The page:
These uncertain times have just got that much more uncertain. Our revulsion at the bickering of the outside world is now trumped by a very real public crisis. We're all going to be taking some steps inward over the next few months with travel bans, gathering bans and urges from the government to isolate. With that inevitably comes a shift in perspective, a re-evaluation of our habits and an appreciation for the things we hold dearest.

Iowa-based singer-songwriter Stephanie Catlett is one step ahead of us on that score with her debut EP Meet Me In the Dream, a softly-swaying country-tinged album that observes the world in its chaotic state from what remains of her cozy corner of the world. Taking a break from a career as a marketing writer for other's work, Catlett is now telling her own story from her Iowa City bungalow in the company of her three cats. Her felines have become a touchstone of sanity when compared to the growing reactionary vitriol coming from the human world. Catlett finds her sweet spot in similar territory to Jenny Lewis or the more country-influenced work of Sheryl Crow.

Wistful fingerpicked guitar sets the scene of Catlett waxing from her porch about tougher times on the opener 'Ruined Houses'. The singer takes a “hindsight is 20/20” approach to detailing the precarious situations in which she has landed herself. Slight performances from the backing band delicately frame Catlett's composition. A matter-of-fact tone takes over her delivery on 'So, David'. She sings from the position of the scratched optimist offering comfort to fellow travellers with a shimmering electric guitar and violin lifting her message.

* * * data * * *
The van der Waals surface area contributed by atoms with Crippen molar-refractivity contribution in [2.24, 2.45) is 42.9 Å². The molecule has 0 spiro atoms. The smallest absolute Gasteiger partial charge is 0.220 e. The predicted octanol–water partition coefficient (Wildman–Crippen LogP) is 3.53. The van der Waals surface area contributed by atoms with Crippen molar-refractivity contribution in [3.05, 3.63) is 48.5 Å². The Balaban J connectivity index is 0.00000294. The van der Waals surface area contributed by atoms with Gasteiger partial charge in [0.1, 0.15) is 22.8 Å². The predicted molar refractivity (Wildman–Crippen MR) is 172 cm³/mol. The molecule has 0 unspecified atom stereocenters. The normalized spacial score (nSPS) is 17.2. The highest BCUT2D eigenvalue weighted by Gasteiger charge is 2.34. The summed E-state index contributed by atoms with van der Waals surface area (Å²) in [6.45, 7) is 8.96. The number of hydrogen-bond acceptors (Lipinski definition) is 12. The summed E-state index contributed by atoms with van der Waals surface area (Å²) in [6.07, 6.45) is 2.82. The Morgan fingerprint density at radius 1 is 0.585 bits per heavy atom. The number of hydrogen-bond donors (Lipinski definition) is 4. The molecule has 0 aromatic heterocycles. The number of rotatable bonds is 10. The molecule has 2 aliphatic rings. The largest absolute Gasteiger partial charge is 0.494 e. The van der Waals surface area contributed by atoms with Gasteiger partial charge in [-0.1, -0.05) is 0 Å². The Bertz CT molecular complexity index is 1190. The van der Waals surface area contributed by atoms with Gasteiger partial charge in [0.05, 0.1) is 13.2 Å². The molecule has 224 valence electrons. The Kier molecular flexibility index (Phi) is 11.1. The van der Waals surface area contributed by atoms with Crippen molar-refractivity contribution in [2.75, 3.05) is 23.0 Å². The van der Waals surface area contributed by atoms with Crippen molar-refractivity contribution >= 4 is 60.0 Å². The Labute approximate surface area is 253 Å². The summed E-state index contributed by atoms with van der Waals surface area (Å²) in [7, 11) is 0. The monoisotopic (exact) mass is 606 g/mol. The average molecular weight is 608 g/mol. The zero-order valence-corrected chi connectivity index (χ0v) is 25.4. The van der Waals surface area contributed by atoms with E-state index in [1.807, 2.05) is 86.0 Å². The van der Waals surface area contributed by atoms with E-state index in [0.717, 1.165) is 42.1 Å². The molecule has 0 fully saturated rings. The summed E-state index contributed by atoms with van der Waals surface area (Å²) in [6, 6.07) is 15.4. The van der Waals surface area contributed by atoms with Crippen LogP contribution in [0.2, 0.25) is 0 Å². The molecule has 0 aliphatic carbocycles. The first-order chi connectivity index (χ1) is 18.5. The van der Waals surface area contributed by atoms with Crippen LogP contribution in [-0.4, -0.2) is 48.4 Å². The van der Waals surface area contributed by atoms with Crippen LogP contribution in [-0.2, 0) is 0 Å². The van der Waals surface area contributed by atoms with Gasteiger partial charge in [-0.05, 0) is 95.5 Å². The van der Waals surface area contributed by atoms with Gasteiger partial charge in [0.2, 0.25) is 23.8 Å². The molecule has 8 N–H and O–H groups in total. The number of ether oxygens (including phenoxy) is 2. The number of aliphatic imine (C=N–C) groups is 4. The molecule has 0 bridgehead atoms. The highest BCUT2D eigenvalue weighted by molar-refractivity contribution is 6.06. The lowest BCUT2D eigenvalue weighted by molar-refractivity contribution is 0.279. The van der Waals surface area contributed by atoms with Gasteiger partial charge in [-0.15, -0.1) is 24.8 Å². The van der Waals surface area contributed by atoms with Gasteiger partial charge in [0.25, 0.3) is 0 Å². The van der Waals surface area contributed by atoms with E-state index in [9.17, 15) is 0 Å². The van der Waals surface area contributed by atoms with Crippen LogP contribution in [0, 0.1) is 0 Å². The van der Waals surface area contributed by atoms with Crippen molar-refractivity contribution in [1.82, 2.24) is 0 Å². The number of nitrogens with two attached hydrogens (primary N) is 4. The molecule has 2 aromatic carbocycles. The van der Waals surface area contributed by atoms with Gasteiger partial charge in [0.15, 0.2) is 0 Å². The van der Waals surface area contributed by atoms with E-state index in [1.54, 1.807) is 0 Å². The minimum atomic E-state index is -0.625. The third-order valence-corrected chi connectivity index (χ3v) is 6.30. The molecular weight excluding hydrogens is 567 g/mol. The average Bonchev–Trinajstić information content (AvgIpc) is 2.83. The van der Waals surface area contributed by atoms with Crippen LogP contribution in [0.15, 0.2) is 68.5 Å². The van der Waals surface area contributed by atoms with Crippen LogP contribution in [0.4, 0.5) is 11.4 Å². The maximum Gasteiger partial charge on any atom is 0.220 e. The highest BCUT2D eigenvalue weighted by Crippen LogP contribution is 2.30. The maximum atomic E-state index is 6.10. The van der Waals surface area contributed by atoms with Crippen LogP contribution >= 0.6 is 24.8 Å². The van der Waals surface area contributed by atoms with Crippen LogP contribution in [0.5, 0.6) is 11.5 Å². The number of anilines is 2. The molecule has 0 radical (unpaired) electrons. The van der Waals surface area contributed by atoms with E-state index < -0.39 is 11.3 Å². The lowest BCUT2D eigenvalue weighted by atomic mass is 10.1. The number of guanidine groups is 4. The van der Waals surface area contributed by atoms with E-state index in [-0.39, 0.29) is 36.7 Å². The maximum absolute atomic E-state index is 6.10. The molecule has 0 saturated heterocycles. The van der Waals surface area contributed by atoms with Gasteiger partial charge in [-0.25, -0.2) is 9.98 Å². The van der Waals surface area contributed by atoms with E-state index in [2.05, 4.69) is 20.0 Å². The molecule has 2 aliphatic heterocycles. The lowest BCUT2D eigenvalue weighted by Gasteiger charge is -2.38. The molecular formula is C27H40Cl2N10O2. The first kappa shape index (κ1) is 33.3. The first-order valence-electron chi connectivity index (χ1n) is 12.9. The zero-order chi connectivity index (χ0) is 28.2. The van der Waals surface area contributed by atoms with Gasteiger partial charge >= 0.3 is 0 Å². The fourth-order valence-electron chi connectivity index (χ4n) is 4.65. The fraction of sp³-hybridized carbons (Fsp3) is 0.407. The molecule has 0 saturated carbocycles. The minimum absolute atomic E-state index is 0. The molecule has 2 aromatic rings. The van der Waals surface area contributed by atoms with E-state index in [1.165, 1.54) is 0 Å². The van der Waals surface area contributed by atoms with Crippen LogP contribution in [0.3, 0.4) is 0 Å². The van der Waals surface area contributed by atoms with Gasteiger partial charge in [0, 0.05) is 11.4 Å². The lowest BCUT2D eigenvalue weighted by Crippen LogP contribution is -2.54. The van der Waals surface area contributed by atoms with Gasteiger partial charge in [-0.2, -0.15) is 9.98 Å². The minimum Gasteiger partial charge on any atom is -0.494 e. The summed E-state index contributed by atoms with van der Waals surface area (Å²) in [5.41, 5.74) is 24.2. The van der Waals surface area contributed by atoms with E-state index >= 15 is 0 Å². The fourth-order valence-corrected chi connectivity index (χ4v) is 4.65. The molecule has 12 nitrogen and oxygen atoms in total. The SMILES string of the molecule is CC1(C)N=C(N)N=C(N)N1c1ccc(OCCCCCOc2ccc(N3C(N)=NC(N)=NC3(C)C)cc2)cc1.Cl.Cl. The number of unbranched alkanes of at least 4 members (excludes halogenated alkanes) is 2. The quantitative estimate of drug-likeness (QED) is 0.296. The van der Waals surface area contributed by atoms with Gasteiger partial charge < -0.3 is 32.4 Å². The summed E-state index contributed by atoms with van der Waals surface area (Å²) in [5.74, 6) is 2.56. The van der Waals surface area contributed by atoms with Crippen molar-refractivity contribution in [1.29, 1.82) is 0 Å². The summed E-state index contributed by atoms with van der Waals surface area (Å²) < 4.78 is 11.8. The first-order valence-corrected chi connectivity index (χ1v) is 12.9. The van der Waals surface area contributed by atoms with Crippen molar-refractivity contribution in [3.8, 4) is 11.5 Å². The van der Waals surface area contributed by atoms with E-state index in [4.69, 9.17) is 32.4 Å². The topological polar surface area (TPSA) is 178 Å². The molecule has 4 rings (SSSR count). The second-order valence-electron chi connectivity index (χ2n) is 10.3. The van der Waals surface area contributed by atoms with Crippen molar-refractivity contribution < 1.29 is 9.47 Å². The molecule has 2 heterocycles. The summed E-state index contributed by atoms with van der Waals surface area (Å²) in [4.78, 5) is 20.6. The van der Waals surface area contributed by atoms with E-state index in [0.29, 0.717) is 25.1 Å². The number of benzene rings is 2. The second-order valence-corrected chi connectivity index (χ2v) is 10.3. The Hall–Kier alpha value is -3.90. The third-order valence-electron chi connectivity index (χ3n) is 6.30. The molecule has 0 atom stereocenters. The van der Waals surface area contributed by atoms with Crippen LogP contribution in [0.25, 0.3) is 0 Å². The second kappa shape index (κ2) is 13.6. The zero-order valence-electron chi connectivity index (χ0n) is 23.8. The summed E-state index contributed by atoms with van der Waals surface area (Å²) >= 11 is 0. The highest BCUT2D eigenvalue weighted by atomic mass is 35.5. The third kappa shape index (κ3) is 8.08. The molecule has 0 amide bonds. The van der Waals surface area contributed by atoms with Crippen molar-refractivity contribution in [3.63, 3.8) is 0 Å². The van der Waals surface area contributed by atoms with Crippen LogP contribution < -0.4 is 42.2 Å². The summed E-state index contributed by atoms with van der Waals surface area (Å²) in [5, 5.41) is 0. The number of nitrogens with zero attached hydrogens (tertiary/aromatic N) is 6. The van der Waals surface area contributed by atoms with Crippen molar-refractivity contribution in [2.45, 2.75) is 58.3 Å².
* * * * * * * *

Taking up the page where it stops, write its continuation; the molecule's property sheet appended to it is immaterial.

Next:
The swaying despondent waltz of 'Nothing But Fine' seems to best sum up the mood of the zeitgeist. Noble in defeat trumpets give a muted fanfare Beirut-style to her tale of being bullied into apathy by the firehose of disconcerting news delivered minute-by-minute every day. Catlett turns her heels, lifts her chin up, and faces the day with the goal of just escaping it just “fine”.

Stephanie Catlett's debut is a cleanly produced, lightly soulful examination of what it is to be a positive person when the world turns repugnant. The album sits in a heartland warmth without ever breaking to the honk of country. A strong debut from this mid-west melodist.

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